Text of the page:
When the neural tube does not close properly during development, this can result in an encephalocele.
Cephaloceles are quite rare but can occur more frequently in patients with a family history of cephaloceles.
Encephaloceles frequently occur as soft nodules or masses that grow as the infant grows and grow acutely with crying or during a Valsalva maneuver. The most common locations for encephaloceles are the occiput and the vertex located near the midline of the skull. However, encephaloceles have been reported near the nasal glabella and near the pharyngeal region.
Encephaloceles commonly lead to early deformities and can be mistaken for deeply seated hemangiomas or vascular malformations. The deformity can lead to the misperception of hypertelorism as well.
Repetitive cephaloceles in families may be attributed to specific genes responsible for controlling individual closure sites. Patients may report a history of meningitis.
Related topic: atretic encephalocele
Q01.9 – Encephalocele, unspecified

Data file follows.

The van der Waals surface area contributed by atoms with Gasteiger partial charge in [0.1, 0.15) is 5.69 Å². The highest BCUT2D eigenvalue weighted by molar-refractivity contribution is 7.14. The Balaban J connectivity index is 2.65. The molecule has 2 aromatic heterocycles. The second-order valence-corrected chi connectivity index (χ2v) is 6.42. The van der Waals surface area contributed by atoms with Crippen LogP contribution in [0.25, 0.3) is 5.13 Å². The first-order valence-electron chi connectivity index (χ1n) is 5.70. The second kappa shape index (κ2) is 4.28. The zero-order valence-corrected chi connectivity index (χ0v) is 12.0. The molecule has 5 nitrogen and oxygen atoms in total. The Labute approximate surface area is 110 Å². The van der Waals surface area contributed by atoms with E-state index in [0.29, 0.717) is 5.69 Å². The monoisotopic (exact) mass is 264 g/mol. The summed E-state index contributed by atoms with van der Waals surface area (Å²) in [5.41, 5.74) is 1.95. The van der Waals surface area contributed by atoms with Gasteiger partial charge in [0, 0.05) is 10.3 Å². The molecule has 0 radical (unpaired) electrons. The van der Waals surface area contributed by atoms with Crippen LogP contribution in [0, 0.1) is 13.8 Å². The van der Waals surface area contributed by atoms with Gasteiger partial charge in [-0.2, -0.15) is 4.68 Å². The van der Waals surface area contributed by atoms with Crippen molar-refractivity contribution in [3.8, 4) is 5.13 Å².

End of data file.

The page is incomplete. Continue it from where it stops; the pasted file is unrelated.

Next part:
55999004 – Encephalocele
Differential Diagnosis & Pitfalls
- Hematomas (subdural, cephalohematoma)
- Aplasia cutis
- Inclusion cysts / epidermoid cyst
- Lymphatic malformation (eg, lymphangioma circumscriptum) – "Frog spawn" appearance, typically presents on the extremities and trunk.
- Nasolacrimal duct cyst
- Pilomatricoma is firm and white or blue in color.
- Ethmoid mucocele
- Neurofibroma – "Buttonhole" sign; when compressed, the lesion invaginates.
- Nasal gliomas are firm and usually do not transilluminate.
- Nasal dermoid cyst – Hairs or keratinous debris can be seen at the opening.
- Heterotopic brain tissue does not have a skull defect.
- Rudimentary meningocele
- Facial clefts and other midline defects are associated with nasal cephaloceles. Patients with encephaloceles can also have other neurologic abnormalities.